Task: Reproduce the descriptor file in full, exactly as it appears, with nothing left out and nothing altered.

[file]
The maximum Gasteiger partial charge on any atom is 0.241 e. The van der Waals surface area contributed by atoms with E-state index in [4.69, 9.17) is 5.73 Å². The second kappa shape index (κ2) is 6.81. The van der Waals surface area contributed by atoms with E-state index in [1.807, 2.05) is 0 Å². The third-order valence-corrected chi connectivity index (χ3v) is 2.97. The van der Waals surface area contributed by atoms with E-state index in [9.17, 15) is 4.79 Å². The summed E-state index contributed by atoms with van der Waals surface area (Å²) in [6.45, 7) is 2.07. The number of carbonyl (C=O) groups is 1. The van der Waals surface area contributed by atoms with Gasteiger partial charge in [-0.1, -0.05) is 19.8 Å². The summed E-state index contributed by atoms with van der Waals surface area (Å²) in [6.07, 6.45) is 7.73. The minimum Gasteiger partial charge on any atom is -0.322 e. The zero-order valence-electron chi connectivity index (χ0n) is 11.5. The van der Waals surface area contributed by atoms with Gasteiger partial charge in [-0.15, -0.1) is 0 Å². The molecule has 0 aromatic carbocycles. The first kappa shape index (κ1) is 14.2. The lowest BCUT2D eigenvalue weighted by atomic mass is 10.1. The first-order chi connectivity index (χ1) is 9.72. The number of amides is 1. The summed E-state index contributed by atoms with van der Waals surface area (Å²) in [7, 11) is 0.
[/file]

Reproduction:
The maximum Gasteiger partial charge on any atom is 0.241 e. The van der Waals surface area contributed by atoms with E-state index in [4.69, 9.17) is 5.73 Å². The second kappa shape index (κ2) is 6.81. The van der Waals surface area contributed by atoms with E-state index in [1.807, 2.05) is 0 Å². The third-order valence-corrected chi connectivity index (χ3v) is 2.97. The van der Waals surface area contributed by atoms with E-state index in [9.17, 15) is 4.79 Å². The summed E-state index contributed by atoms with van der Waals surface area (Å²) in [6.45, 7) is 2.07. The number of carbonyl (C=O) groups is 1. The van der Waals surface area contributed by atoms with Gasteiger partial charge in [-0.1, -0.05) is 19.8 Å². The summed E-state index contributed by atoms with van der Waals surface area (Å²) in [6.07, 6.45) is 7.73. The minimum Gasteiger partial charge on any atom is -0.322 e. The zero-order valence-electron chi connectivity index (χ0n) is 11.5. The van der Waals surface area contributed by atoms with Gasteiger partial charge in [-0.15, -0.1) is 0 Å². The molecule has 0 aromatic carbocycles. The first kappa shape index (κ1) is 14.2. The lowest BCUT2D eigenvalue weighted by atomic mass is 10.1. The first-order chi connectivity index (χ1) is 9.72. The number of amides is 1. The summed E-state index contributed by atoms with van der Waals surface area (Å²) in [7, 11) is 0.